in open terrain. But in rugged terrain, maneuver concepts apply fully to
infantry warfare. Indeed, maneuver war was first manifested in the West in this
century during World War I by German foot infantry in so-called infiltration
von Hutier or soft-spot tactics.
The World War II blitzkrieg differed little in concept from these early
infiltration tactics, merely substituting tanks for storm troops and achieving
the higher rates of advance permitted by mechanization. Infiltration tactics
may offer as much potential to Marine foot infantry as to future Marine
mechanized units. Changes will be required in the Marine Corps if it is to
fight maneuver warfare effectively.
Maneuver doctrine must be developed and disseminated. Marine foot infantry may
have to become lighter if it is to fight maneuver warfare effectively in
appropriate terrain. Mechanized forces must be formed for open terrain, not
based on heavy tanks and tracked infantry fighting vehicles which restrict
strategic mobility but on a family of lightweight, probably wheeled combat
vehicles such as those discussed by Maj Jim Williams in the October 1978 issue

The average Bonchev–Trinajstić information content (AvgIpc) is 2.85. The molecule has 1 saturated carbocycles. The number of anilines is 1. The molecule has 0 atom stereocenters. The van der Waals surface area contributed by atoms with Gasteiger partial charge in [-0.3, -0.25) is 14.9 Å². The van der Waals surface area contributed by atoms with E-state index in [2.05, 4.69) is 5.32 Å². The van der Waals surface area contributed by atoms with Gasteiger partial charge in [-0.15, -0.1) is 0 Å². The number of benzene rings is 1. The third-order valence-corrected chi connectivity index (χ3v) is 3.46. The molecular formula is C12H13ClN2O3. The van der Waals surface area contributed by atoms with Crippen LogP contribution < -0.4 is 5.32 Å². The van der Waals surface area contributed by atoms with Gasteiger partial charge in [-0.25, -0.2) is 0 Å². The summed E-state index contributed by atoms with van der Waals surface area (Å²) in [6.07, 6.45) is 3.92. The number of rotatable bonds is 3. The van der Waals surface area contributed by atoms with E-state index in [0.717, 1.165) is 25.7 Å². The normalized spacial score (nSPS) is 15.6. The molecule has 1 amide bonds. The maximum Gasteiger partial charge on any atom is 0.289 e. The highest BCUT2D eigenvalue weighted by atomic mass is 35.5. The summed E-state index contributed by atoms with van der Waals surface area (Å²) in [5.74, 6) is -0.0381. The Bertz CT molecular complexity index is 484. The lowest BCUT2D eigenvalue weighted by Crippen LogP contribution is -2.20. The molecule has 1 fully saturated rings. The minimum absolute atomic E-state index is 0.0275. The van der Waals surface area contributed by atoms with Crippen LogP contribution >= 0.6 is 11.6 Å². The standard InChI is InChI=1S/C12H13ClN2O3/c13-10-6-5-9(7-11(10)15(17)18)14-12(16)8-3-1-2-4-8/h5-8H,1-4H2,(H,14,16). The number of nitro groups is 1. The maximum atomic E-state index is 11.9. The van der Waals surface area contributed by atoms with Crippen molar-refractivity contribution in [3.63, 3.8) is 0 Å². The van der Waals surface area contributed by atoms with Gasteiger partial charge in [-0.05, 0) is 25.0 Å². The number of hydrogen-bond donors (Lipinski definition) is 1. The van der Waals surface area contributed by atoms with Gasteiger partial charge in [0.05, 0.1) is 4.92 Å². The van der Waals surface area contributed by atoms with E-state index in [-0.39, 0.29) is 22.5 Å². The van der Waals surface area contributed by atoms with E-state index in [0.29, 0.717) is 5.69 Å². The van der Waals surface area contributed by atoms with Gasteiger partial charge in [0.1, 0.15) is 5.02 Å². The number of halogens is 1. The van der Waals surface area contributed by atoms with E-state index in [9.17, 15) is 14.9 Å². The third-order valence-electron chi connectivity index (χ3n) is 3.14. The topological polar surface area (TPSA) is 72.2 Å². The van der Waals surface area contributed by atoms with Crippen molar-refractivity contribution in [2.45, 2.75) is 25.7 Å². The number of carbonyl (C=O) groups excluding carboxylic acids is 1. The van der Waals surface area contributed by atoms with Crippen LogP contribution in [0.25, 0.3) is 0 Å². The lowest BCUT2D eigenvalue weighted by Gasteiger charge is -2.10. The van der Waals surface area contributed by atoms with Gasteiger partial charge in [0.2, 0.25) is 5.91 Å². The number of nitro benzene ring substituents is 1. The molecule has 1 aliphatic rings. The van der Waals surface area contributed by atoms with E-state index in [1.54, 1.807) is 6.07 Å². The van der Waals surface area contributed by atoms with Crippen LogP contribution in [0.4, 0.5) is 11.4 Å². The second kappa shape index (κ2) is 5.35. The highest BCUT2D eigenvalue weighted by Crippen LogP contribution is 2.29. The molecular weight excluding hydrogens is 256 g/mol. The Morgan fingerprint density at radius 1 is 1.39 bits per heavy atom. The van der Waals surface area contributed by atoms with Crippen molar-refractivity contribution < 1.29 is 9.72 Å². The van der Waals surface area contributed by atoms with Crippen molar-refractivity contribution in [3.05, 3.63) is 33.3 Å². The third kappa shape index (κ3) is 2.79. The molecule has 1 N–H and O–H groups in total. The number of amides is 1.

of the GAZETTE.
To provide strategic responsiveness, equipment for substantial mechanized units
should be prepositioned at sea in potential trouble areas, probably on rollon,
roll-off (RO-RO) ships. Some arms, especially artillery, may require expansion.
But unlike the Army, the Marine Corps can develop a strategically responsive
force to fight maneuver war in Third World areas. Bound as it is to airlift and
to land prepositioning, the Army cannot quickly move mechanized forces over
Another mistake proven to be such.
The Army, like the Marine Corps, could preposition equipment at sea. But then
the Army would become another Marine Corps, and few force planners think we
need two. A shift to maneuver warfare offers a major challenge to Marines.
But the Marine Corps has always conducted maneuver
warfare, including at the strategic level, throughout the Pacific.
But it is an exciting challenge, especially for company and field grade
officers. In maneuver warfare, the responsibility placed on company and field
grades increases dramatically. The key to maintaining a rapid
observation-decision-action is to make all decisions on the lowest possible
level, the company and battalion level. This is one of the fundamental
principles of the German army and is central to their concept of mission orders
tactics (Auftragstaktik). Mission orders tactics require company and field
grade officers to understand the concepts of maneuver war and of the operation
in which they are engaged. Only through a solid conceptual understanding can
they hope to make the right decisions on their own as events occur in the
field. There is no question Marines can meet the challenge. By adopting a
maneuver concept of war, they can give the United States the capability it
needs to defend its vital interests outside Europe. And by performing that
task, the Marine Corps can assure itself a solid mission of unquestionable